Yahoo hack steals 400,000 passwords. Is yours on the list?

A Yahoo hack compromises 400,000 accounts. Here's how to see if yours was stolen.

Paul Sakuma/AP/File
A Yahoo hack revealed more than 400,000 accounts. In this May 20, 2012 file photo, a Yahoo sign stands outside the company's offices in Santa Clara, Calif.

Yahoo, which has taken its share of hits in the last few years, added another black mark against it today when the theft of more than 400,000 accounts and as many as 450,000, including email addresses and passwords, was discovered.

The hacked emails and passwords were posted in a large text file.

The theft has been credited to a black-hat hacking crew called D33D, who most likely breached the server for Yahoo Voices, previously known as Associated Content, with an SQL injection hack. Because Yahoo purchased Associated Content in 2010, many non-Yahoo identities have been breached, including some with Google and AOL emails.

According to the Guardian, some names date back to 2006 and may be from an old list.

Seeing one's users hacked is bad news to begin with for any company, but it appears that the passwords stolen from Yahoo were not encrypted. As Information Week noted, this could put Yahoo in position to be prosecuted. Yahoo has claimed publicly that the information was protected. However if it turns out that such data was not encrypted properly, a court may find those claims to be fraudulent. As security researcher Christopher Soghoian tweeted, “Strong chance of FTC deception case re: Yahoo password breach via claim it maintains reasonable electronic safeguards.”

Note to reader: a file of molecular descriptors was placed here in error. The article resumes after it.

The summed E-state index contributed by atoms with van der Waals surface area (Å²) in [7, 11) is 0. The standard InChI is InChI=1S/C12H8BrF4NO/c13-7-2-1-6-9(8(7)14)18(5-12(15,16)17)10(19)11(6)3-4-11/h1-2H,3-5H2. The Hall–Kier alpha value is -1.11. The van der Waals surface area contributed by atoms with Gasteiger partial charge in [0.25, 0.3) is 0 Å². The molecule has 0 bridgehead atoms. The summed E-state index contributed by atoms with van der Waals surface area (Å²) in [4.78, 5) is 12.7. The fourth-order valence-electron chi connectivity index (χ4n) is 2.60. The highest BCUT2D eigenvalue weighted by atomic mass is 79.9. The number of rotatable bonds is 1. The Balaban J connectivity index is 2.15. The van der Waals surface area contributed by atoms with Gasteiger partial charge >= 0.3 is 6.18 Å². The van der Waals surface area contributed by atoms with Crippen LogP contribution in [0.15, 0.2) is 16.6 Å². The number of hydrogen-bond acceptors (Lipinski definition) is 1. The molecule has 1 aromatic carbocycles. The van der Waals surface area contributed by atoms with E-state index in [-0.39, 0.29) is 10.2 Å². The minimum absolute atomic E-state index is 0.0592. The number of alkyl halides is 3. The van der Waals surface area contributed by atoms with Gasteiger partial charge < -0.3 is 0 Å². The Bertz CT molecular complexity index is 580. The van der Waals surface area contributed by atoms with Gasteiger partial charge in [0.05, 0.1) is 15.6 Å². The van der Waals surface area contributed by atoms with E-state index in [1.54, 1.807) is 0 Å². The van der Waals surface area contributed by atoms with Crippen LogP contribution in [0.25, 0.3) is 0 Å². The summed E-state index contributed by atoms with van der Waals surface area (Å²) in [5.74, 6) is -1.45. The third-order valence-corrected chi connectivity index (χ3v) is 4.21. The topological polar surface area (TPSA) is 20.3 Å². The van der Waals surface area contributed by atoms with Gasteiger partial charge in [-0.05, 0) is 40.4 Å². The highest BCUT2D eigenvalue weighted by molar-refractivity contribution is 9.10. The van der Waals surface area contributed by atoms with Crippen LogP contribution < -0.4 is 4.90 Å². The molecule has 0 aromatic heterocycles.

CNET sorted through the hacked passwords to discover sequential numbers were used 2,295 times. Among the most popular passwords in the file were “123456,” “111111,” “password” and  “password” plus numbers.

The hackers told several publications “We hope that the parties responsible for managing the security of this subdomain will take this as a wake-up call.” By so doing, D33D make a claim for being do-gooders. “There have been many security holes exploited in webservers belonging to Yahoo! Inc. that have caused far greater damage than our disclosure. Please do not take them lightly. The subdomain and vulnerable parameters have not been posted to avoid further damage."

If you have used Yahoo Voices or Associated Content, Dazzlepod has made the information searchable by account name.

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